This includes coverage of the three most important ways of declining the gambit: 1.e4 e5 2.f4 Bc5, 2...d5, and 2...Nc6. Until a few months ago I had not really examined 2...Bc5 and so didn't really know what I was doing when I had it a few times from the White side.
Some comments on individual lines
The line 2...d5 3.exd5 e4 appears to be slightly better than I had previously thought. Some of Boris Alterman's ideas, e.g. in the lines 4.d3 Nf6 5.dxe4 Nxe4 6.Be3 Bd6!?, and 6.Nf3 c6!?, appear to offer Black reasonable practical chances, although I agree with John Shaw that White should be able to get an advantage with accurate play in all lines. White also appears to be slightly better against 3...c6, so Black's objectively best follow-up to 2...d5 is 3.exd5 exf4, which usually leads to a Modern Defence (2...exf4 3.Nf3 d5) but without allowing 3.Bc4 d5 4.Bxd5. My latest examinations of that line suggest that Black might be able to equalise with accurate play but I find the positions more appealing for White than after 3.Nf3 d5.
The most critical test of 3.Bc4 remains 3...Nc6. The most critical line runs 4.d4 Nf6 5.Nc3 Bb4 6.Nge2 f3 7.gxf3 d5 8.exd5 Nxd5 9.0-0 Nxc3 10.bxc3 Bd6.
White has the inferior pawn structure and an exposed king, but has plenty of open lines for the bishops and rooks. As White I would be tempted to play Kh1 and Rg1 and make use of the half-open g-file, but it is questionable whether White can make much of this. Probably objectively best is Stefan Bucker's suggestion 11.Qd2 intending to encourage a queen exchange with Qg5, and thus making White's exposed king less of a problem, My analysis then runs 11...0-0 12.Qg5 Qxg5+ 13.Bxg5 Bf5 14.Bb3 Na5 15.Ng3 Nxb3 16.axb3. The queenless middlegame gives approximately equal chances and the rival pawn majorities ensure that there is plenty of play left. In view of this, I disagree with John Shaw's claim that 3...Nc6 is a refutation of 3.Bc4, but I think that the resulting positions are generally easier for Black to play than for White.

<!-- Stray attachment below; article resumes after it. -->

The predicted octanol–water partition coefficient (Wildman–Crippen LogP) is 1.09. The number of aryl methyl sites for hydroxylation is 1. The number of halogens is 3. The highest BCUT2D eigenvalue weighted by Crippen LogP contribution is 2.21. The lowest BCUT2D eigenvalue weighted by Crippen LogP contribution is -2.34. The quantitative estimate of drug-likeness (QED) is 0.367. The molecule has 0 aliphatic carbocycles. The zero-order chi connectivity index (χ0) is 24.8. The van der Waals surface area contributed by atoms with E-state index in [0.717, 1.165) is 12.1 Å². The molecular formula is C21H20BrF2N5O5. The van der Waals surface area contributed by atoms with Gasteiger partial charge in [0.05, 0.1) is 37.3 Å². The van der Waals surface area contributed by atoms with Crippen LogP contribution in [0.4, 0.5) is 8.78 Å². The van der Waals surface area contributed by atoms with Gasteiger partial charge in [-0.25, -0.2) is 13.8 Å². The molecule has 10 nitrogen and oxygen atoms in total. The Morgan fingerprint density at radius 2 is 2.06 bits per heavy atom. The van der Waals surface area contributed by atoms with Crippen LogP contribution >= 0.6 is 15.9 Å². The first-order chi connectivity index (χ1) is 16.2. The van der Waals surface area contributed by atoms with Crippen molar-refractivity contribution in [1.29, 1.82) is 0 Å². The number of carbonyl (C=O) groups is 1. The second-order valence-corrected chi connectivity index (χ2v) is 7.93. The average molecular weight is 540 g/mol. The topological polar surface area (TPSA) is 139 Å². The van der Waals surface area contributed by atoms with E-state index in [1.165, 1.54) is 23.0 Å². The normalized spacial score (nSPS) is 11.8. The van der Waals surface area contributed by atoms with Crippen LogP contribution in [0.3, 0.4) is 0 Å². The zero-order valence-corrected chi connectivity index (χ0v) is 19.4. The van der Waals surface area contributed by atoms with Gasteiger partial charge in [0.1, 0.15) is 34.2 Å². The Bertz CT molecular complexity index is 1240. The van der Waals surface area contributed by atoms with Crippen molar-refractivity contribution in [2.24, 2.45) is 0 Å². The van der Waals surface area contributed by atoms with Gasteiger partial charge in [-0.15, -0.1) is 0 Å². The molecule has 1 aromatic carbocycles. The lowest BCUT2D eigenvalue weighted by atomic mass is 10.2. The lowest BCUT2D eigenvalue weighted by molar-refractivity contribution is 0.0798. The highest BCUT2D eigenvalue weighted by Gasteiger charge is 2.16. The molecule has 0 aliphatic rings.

The assessment of this line lies somewhere in the grey area between "=" and "+=" and White tends to get most of the attacking chances, although it is probably Black's best way of getting a fairly closed position with level material against the King's Gambit. If Black's aim is rather just to reach dynamically equal positions with level material then the Modern Defence is a better bet, and if Black has a problem with 3.Bc4 d5 4.Bxd5 then there is 2...d5 3.exd5 exf4.
There is one line recommended by Mihail Marin which has left me wondering:
3.Nf3 d6 4.Nc3 Nf6 5.Bc4 Nc6 6.d3 Bg4 7.Na4 0-0 8.Nxc5 dxc5 9.0-0 Qd6 10.f5 Nd4 11.a4 a6 12.c3 b5 13.cxd4 Bxf3
Fedorov-Marin, Eforie Nord 2000 continued with 14.Qxf3 bxc4 here and the game was soon agreed drawn, but why not 14.Bxf7+ followed by 15.Rxf3? I have to admit that Fritz spotted this before I did. It looks quite promising for White.
The sideline 4...Nc6 intending 5.Bc4 Bg4 looks like it may improve slightly over the main line for Black, but White has the option of changing plans with 5.Bb5, whereupon Black's best seems to be to sacrifice a pawn for compensation with 5...Nge7 6.Na4 Bg4 7.fxe5 0-0 8.exd6 Bxd6.
White can avoid all of this with 4.c3, which works well unless Black finds 4...Bb6! The line appears to offer equal chances in a double-edged position after 5.d4 exd4 6.cxd4 Bg4 7.Be3, with the idea of h2-h3 and meeting ...Bg4xf3 with the daring g2xf3, hoping to use the impressive pawn centre to compensate for long-term issues with king safety. 4.c3 thus remains playable but less likely to provide a theoretical edge for White than 4.Nc3.